By Alyssa Furtado, RateHub.ca
Special to the Financial Independence Hub
When you become an adult is a matter of opinion. It could be when you turn 18, move out of your parents’ home, or land your first job. But for some, they joke that you’re not really an adult until you get your first credit card. I don’t know where the joke originated from but from a financial standpoint, getting your first credit card is practically a life event.
Depending on what province or territory you live in, you can legally get a credit card at the age of 18 or 19. Unfortunately, at that age, many of us aren’t making sound financial decisions, which is why you might be tempted to sign up for a new card on your college/university campus or even inside a grocery store or mall.
What credit card you select and the benefits it offers could affect you in the long run. So it’s a good idea to understand how to manage your first credit card before signing up for the first offer available to you.
Picking the right card
Receiving a free t-shirt or a travel mug may be tempting but if that’s the reason you’re signing up for a credit card, you can do a lot better. With your first credit card you need to think about your spending habits before applying.
If you know you’re going to need to carry a balance, a low-interest card might be a better solution for you. Alternatively, if you plan on using this card to build your credit score and you’ll be paying off the full balance every month, you might as well pick a card that offers you some benefits that you’ll use.
Keep in mind that since this is your first credit card, you won’t necessarily be approved. Some credit cards require a minimum income while some providers may not approve you if you currently don’t have a credit history.
Managing your expenses
Getting a credit card is the easy part, managing your expenses is a little trickier. When using credit cards, it’s easy to go over budget since you’re not physically seeing any money leave your wallet. To keep your spending in check, log in to your online account every few days to track your spending and to look for suspicious activity. It may sound excessive but fraud prevention is something to take seriously.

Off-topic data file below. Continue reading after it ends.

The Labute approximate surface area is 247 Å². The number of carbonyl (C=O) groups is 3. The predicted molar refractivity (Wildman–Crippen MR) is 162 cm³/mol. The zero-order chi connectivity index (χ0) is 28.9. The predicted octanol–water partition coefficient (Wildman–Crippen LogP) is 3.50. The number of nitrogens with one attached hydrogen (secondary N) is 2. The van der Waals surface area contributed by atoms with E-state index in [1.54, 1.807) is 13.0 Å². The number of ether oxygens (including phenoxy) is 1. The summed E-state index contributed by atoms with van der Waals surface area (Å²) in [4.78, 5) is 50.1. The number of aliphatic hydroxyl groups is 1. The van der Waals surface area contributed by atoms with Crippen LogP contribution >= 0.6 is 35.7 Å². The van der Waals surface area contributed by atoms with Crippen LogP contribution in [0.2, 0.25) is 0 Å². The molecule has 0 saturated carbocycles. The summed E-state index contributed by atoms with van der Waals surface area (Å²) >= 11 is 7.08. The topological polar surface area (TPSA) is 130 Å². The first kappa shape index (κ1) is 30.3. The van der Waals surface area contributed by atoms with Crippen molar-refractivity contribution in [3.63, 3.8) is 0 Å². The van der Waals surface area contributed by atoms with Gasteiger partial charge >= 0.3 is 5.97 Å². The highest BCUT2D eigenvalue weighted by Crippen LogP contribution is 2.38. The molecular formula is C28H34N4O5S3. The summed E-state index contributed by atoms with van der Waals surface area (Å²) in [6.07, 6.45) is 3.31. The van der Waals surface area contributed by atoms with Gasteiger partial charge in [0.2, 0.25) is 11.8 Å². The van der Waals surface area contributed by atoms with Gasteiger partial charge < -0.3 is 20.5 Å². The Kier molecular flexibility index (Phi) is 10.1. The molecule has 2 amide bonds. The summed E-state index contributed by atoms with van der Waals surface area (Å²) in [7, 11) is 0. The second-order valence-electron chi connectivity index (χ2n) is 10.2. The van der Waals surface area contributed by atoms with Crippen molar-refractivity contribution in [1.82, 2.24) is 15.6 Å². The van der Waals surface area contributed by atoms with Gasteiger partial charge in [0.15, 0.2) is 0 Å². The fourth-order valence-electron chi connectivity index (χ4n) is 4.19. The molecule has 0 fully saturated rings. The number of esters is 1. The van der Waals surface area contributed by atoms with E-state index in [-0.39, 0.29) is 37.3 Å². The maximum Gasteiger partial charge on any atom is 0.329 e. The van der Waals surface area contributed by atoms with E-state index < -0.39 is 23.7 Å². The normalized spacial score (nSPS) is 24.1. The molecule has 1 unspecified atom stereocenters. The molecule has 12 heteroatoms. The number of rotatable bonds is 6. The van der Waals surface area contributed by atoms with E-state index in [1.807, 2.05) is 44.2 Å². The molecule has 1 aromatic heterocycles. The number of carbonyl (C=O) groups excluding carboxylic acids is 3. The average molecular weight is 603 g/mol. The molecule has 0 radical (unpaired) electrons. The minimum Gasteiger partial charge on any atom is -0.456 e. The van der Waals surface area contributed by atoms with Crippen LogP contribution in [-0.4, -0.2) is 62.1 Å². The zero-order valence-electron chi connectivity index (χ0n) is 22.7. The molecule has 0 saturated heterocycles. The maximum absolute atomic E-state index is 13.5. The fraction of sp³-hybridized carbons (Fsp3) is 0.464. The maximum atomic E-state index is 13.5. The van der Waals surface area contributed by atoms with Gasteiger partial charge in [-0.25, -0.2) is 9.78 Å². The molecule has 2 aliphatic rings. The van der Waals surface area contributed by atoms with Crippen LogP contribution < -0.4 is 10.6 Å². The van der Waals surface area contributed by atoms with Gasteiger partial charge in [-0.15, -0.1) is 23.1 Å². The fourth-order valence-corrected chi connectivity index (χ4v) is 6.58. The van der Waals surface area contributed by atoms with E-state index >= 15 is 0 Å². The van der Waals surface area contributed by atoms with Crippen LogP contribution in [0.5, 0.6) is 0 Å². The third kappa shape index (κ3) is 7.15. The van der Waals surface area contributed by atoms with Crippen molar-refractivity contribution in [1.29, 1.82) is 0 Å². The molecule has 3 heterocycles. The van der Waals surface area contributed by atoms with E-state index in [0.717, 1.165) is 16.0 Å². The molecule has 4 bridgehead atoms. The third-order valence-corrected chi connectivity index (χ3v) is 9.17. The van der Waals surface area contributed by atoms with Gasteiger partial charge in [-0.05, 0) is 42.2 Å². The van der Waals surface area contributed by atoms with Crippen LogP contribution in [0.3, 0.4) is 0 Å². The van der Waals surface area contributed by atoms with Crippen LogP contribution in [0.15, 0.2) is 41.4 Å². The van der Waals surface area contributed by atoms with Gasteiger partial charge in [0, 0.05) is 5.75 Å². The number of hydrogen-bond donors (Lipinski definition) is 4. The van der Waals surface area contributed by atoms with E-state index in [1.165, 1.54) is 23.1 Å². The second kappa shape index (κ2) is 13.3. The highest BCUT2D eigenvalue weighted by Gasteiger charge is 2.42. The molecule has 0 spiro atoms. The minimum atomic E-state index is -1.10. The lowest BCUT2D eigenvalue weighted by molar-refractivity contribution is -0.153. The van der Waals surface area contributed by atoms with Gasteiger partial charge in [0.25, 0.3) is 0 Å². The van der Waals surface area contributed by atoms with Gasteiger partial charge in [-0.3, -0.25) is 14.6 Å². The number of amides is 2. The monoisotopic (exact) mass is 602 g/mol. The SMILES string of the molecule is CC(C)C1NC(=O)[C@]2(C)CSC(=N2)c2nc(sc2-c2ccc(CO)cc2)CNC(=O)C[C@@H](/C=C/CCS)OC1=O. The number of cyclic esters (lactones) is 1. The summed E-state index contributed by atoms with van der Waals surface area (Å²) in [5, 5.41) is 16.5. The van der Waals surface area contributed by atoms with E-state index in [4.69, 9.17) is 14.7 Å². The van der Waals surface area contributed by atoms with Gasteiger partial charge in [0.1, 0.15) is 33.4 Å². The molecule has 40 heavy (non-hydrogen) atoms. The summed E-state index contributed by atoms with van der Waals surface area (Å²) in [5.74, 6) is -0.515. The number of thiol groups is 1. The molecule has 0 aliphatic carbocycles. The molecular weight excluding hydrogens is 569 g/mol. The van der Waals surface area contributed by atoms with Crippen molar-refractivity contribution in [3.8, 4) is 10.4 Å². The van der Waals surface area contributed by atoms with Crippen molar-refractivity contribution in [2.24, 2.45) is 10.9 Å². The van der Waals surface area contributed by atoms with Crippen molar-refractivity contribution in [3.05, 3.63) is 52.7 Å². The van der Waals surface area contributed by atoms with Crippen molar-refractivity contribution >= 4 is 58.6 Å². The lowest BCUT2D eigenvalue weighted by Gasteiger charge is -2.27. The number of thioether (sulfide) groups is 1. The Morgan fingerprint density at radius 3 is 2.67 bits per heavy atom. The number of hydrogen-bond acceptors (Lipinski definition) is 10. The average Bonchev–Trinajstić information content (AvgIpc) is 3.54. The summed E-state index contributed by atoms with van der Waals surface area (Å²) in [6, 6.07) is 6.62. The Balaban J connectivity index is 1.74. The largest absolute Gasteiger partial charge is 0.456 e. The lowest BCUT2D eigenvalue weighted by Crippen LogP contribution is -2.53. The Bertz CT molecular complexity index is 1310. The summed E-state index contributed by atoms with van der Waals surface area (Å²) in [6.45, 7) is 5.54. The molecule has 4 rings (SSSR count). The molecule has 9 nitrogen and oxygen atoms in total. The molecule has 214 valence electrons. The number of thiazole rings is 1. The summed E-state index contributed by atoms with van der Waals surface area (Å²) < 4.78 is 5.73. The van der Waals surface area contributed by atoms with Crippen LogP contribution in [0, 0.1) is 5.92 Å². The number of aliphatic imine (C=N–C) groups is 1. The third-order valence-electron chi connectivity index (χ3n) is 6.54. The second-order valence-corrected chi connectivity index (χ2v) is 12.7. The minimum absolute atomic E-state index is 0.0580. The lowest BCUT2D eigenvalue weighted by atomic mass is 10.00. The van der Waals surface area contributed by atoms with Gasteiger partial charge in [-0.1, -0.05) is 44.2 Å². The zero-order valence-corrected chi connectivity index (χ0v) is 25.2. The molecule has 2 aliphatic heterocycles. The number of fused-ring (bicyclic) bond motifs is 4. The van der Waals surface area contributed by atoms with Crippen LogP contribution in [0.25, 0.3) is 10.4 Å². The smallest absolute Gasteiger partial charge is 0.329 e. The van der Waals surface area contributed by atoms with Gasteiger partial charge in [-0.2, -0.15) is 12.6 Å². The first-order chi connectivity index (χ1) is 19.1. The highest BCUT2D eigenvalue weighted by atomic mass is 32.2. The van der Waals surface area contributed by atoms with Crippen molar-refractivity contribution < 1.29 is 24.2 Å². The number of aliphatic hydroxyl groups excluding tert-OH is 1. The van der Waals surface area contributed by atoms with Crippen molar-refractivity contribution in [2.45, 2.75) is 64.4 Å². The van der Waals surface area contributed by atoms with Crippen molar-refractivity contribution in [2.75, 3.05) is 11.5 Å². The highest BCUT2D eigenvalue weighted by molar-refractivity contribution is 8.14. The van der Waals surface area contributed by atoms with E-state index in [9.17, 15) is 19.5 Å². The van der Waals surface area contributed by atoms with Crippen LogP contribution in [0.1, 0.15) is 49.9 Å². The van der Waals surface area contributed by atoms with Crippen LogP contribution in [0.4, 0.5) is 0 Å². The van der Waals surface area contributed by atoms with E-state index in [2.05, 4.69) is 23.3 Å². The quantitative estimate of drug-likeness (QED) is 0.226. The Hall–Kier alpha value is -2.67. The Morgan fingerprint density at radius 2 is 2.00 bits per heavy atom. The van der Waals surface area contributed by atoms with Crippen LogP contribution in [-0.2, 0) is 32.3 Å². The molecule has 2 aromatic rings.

Once you get your first statement, don’t get too excited about the low minimum payment. If you look closely at your statement, it’ll show you exactly how long it’ll take you to pay off your full balance if you only make the minimum payment. Do you really want to spend a few years paying for that new TV?
More importantly, if you pay anything less than the full balance, you end up paying interest. Most credit cards charge 19.99% interest while low-interest credit cards start at around 13%. Either way, that’s a lot of extra money you’ll be paying for your purchases. It’s also very easy to just make minimum payments so always make sure to pay your balance on time each and every month.
Also, don’t even think about getting a cash advance. The interest rate is often higher than your regular rate and the interest kicks in the second you make a withdrawal.
The bottom line
When used responsibly, credit cards can be a great tool. They help you build your credit score and depending on what card you choose, the rewards earned can give you an immediate benefit. That being said, keep in mind that it’s been proven that consumers spend more when using credit instead of cash. Also, your rewards are no longer free if you’re paying interest on your card.
Alyssa Furtado is a passionate entrepreneur, financial expert, digital marketer and educator and founder of RateHub.ca, a website that compares Canadian mortgage rates, credit card deals, deposit rates and insurance. Its goal is to empower Canadians to search smarter and save money.